Smoke breaks may be costing employers more than they think, with U.K. businesses losing around $14.50 billion a year, according to a new study.
The average British smoker takes four smoking breaks during the work day, lasting around 10 minutes each, as well as taking nearly an entire day more in sick leave a year than non-smokers, a study by the Centre for Economics and Business Research found.
(Read more: If you want to earn more money, quit smoking)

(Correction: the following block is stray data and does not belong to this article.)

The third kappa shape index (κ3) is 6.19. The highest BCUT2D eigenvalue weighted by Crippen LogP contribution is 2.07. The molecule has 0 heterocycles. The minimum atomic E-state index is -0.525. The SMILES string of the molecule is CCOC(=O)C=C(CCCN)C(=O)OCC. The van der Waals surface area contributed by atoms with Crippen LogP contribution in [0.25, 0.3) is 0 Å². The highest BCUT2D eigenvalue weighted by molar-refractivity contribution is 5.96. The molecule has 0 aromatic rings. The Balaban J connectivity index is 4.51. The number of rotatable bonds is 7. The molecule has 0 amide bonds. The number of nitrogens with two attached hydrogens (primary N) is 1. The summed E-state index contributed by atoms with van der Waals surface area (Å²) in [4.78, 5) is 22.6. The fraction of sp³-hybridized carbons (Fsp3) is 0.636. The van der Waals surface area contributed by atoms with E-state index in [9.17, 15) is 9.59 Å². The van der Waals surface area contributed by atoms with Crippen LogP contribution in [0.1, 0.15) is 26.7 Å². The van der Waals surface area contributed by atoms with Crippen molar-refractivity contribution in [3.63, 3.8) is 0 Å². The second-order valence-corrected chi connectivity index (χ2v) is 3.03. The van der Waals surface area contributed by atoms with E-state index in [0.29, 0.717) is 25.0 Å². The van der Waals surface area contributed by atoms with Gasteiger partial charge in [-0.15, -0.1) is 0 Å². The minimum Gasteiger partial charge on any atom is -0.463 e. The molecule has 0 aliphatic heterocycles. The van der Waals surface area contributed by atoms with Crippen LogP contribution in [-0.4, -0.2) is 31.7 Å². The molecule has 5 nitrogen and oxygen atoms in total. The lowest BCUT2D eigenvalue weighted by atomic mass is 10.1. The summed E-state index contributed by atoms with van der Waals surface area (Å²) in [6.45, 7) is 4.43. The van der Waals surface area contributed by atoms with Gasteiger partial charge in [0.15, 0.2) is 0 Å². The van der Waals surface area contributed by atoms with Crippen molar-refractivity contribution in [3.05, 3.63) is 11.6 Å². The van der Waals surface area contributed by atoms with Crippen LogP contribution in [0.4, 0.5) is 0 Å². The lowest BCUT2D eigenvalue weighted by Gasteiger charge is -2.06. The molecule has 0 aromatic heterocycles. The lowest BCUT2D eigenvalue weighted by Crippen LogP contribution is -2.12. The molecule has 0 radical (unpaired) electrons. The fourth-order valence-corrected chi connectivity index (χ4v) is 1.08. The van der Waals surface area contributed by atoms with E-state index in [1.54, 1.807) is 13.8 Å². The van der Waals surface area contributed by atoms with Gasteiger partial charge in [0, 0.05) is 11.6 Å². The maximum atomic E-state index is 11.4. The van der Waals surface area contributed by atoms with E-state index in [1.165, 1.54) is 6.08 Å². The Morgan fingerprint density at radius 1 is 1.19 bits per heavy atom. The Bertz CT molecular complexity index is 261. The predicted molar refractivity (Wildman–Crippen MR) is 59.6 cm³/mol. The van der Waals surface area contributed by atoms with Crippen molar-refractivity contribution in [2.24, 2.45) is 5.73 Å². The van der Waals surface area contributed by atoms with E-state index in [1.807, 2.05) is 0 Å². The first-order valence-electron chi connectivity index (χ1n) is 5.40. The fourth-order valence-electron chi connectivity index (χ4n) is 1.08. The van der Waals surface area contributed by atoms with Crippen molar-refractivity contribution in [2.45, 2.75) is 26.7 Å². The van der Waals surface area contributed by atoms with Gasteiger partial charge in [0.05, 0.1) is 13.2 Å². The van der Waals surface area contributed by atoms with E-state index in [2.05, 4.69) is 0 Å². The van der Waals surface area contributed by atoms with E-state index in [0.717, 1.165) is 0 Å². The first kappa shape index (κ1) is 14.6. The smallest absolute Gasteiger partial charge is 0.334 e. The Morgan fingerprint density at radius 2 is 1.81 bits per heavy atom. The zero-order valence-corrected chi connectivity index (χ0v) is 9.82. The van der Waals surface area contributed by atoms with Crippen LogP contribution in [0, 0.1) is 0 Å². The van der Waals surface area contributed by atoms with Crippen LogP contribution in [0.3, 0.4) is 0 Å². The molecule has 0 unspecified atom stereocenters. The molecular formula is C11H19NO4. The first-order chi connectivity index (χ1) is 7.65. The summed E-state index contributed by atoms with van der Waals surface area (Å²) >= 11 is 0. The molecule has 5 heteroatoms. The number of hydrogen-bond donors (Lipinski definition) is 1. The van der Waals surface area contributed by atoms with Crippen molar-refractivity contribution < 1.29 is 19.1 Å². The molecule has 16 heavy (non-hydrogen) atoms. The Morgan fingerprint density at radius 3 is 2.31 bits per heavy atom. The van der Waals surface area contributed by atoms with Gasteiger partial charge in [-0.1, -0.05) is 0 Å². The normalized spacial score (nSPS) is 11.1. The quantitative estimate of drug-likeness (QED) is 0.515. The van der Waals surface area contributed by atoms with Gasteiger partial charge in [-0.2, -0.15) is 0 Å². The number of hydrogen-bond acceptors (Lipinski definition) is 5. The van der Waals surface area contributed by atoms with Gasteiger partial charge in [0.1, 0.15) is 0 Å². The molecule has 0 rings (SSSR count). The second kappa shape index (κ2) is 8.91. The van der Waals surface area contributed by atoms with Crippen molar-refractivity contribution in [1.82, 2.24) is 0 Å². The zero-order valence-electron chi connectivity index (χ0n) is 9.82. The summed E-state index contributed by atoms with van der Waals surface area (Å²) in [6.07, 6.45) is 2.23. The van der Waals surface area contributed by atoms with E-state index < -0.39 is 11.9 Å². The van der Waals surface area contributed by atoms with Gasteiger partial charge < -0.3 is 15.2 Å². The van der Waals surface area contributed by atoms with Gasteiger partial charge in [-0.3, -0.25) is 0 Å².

"This equates to 136 hours of lost productive time every year for the average smoker – costing the average business 1,522 pounds (around $2,537) in unproductive wages," CEBR said. It noted smokers make up around 20 percent of the U.K. workforce.
The extra cost of a smoking employee may be higher in the U.S. A Gallup poll late last year estimated employers were dunned an extra $3,077 a year for each smoker, assuming it cost $341 for each complete missed workday and around $13 a day for partial-absenteeism due to recurring smoke breaks.